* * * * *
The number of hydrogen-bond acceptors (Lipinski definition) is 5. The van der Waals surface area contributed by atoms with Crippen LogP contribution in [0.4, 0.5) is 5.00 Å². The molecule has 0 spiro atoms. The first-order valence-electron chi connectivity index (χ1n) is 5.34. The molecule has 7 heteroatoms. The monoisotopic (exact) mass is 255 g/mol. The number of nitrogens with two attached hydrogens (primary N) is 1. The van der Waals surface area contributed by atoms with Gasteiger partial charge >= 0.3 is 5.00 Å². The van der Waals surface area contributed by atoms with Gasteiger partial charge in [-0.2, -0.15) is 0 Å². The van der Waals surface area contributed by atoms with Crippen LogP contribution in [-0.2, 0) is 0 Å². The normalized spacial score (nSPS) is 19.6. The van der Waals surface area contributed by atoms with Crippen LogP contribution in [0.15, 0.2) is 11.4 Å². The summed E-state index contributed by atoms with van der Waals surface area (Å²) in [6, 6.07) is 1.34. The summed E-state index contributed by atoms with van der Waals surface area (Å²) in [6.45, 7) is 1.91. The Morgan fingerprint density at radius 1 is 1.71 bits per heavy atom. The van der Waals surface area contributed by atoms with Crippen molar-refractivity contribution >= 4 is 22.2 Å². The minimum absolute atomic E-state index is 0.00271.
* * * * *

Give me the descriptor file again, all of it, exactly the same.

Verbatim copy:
The number of hydrogen-bond acceptors (Lipinski definition) is 5. The van der Waals surface area contributed by atoms with Crippen LogP contribution in [0.4, 0.5) is 5.00 Å². The molecule has 0 spiro atoms. The first-order valence-electron chi connectivity index (χ1n) is 5.34. The molecule has 7 heteroatoms. The monoisotopic (exact) mass is 255 g/mol. The number of nitrogens with two attached hydrogens (primary N) is 1. The van der Waals surface area contributed by atoms with Gasteiger partial charge >= 0.3 is 5.00 Å². The van der Waals surface area contributed by atoms with Gasteiger partial charge in [-0.2, -0.15) is 0 Å². The van der Waals surface area contributed by atoms with Crippen LogP contribution in [-0.2, 0) is 0 Å². The normalized spacial score (nSPS) is 19.6. The van der Waals surface area contributed by atoms with Crippen LogP contribution in [0.15, 0.2) is 11.4 Å². The summed E-state index contributed by atoms with van der Waals surface area (Å²) in [6, 6.07) is 1.34. The summed E-state index contributed by atoms with van der Waals surface area (Å²) in [6.45, 7) is 1.91. The Morgan fingerprint density at radius 1 is 1.71 bits per heavy atom. The van der Waals surface area contributed by atoms with Crippen molar-refractivity contribution >= 4 is 22.2 Å². The minimum absolute atomic E-state index is 0.00271.